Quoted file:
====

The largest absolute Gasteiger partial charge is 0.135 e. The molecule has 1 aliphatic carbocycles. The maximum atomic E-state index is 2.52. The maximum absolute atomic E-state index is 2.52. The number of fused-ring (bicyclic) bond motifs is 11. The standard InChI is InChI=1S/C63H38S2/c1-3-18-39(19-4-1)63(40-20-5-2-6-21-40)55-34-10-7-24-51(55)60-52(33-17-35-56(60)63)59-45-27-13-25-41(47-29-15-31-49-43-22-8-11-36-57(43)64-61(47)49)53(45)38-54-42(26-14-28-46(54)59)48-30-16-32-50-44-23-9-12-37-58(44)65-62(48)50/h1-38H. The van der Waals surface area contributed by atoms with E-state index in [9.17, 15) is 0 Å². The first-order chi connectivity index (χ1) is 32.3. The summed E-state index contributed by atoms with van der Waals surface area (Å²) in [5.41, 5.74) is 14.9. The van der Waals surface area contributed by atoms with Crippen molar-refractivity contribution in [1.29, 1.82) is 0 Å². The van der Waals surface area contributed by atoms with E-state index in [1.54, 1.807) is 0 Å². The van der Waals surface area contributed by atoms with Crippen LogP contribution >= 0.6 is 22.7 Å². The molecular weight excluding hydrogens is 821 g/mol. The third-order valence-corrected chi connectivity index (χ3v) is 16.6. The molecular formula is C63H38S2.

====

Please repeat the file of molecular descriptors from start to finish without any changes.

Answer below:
The largest absolute Gasteiger partial charge is 0.135 e. The molecule has 1 aliphatic carbocycles. The maximum atomic E-state index is 2.52. The maximum absolute atomic E-state index is 2.52. The number of fused-ring (bicyclic) bond motifs is 11. The standard InChI is InChI=1S/C63H38S2/c1-3-18-39(19-4-1)63(40-20-5-2-6-21-40)55-34-10-7-24-51(55)60-52(33-17-35-56(60)63)59-45-27-13-25-41(47-29-15-31-49-43-22-8-11-36-57(43)64-61(47)49)53(45)38-54-42(26-14-28-46(54)59)48-30-16-32-50-44-23-9-12-37-58(44)65-62(48)50/h1-38H. The van der Waals surface area contributed by atoms with E-state index in [9.17, 15) is 0 Å². The first-order chi connectivity index (χ1) is 32.3. The summed E-state index contributed by atoms with van der Waals surface area (Å²) in [5.41, 5.74) is 14.9. The van der Waals surface area contributed by atoms with Crippen molar-refractivity contribution in [1.29, 1.82) is 0 Å². The van der Waals surface area contributed by atoms with E-state index in [1.54, 1.807) is 0 Å². The van der Waals surface area contributed by atoms with Crippen LogP contribution >= 0.6 is 22.7 Å². The molecular weight excluding hydrogens is 821 g/mol. The third-order valence-corrected chi connectivity index (χ3v) is 16.6. The molecular formula is C63H38S2.